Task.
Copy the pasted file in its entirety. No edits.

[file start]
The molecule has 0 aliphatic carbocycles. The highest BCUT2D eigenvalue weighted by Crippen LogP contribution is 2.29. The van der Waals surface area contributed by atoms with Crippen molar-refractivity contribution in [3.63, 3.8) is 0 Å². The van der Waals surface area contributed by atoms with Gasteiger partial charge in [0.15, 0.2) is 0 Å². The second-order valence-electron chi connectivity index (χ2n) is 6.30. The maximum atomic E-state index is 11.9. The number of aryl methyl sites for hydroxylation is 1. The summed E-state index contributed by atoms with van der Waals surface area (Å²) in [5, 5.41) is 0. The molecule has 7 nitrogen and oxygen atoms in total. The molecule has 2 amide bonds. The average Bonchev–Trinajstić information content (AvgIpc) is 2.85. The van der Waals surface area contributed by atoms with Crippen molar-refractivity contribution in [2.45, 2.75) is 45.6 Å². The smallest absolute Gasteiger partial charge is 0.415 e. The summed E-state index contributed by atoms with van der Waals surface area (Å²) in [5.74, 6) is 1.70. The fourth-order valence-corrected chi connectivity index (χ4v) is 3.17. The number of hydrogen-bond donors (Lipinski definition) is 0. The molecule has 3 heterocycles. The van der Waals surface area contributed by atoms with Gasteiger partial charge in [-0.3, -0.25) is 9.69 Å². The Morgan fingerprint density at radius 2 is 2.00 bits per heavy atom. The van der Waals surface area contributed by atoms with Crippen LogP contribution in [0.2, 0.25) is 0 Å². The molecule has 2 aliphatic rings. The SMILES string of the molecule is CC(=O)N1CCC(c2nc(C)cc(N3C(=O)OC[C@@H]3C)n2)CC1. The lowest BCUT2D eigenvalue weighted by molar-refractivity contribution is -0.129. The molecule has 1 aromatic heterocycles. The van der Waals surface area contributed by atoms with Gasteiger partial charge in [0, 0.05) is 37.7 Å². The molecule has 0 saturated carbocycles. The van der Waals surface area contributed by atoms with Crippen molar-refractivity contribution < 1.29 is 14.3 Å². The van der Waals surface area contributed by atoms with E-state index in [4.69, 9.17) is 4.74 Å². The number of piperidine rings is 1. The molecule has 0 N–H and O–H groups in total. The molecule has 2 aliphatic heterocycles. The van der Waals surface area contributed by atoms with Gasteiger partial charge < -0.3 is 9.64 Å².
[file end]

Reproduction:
The molecule has 0 aliphatic carbocycles. The highest BCUT2D eigenvalue weighted by Crippen LogP contribution is 2.29. The van der Waals surface area contributed by atoms with Crippen molar-refractivity contribution in [3.63, 3.8) is 0 Å². The van der Waals surface area contributed by atoms with Gasteiger partial charge in [0.15, 0.2) is 0 Å². The second-order valence-electron chi connectivity index (χ2n) is 6.30. The maximum atomic E-state index is 11.9. The number of aryl methyl sites for hydroxylation is 1. The summed E-state index contributed by atoms with van der Waals surface area (Å²) in [5, 5.41) is 0. The molecule has 7 nitrogen and oxygen atoms in total. The molecule has 2 amide bonds. The average Bonchev–Trinajstić information content (AvgIpc) is 2.85. The van der Waals surface area contributed by atoms with Crippen molar-refractivity contribution in [2.45, 2.75) is 45.6 Å². The smallest absolute Gasteiger partial charge is 0.415 e. The summed E-state index contributed by atoms with van der Waals surface area (Å²) in [5.74, 6) is 1.70. The fourth-order valence-corrected chi connectivity index (χ4v) is 3.17. The number of hydrogen-bond donors (Lipinski definition) is 0. The molecule has 3 heterocycles. The van der Waals surface area contributed by atoms with Gasteiger partial charge in [-0.3, -0.25) is 9.69 Å². The Morgan fingerprint density at radius 2 is 2.00 bits per heavy atom. The van der Waals surface area contributed by atoms with Crippen LogP contribution in [0.2, 0.25) is 0 Å². The molecule has 2 aliphatic rings. The SMILES string of the molecule is CC(=O)N1CCC(c2nc(C)cc(N3C(=O)OC[C@@H]3C)n2)CC1. The lowest BCUT2D eigenvalue weighted by molar-refractivity contribution is -0.129. The molecule has 1 aromatic heterocycles. The van der Waals surface area contributed by atoms with Gasteiger partial charge in [0, 0.05) is 37.7 Å². The molecule has 0 saturated carbocycles. The van der Waals surface area contributed by atoms with Crippen molar-refractivity contribution < 1.29 is 14.3 Å². The van der Waals surface area contributed by atoms with E-state index in [4.69, 9.17) is 4.74 Å². The number of piperidine rings is 1. The molecule has 0 N–H and O–H groups in total. The molecule has 2 aliphatic heterocycles. The van der Waals surface area contributed by atoms with Gasteiger partial charge < -0.3 is 9.64 Å².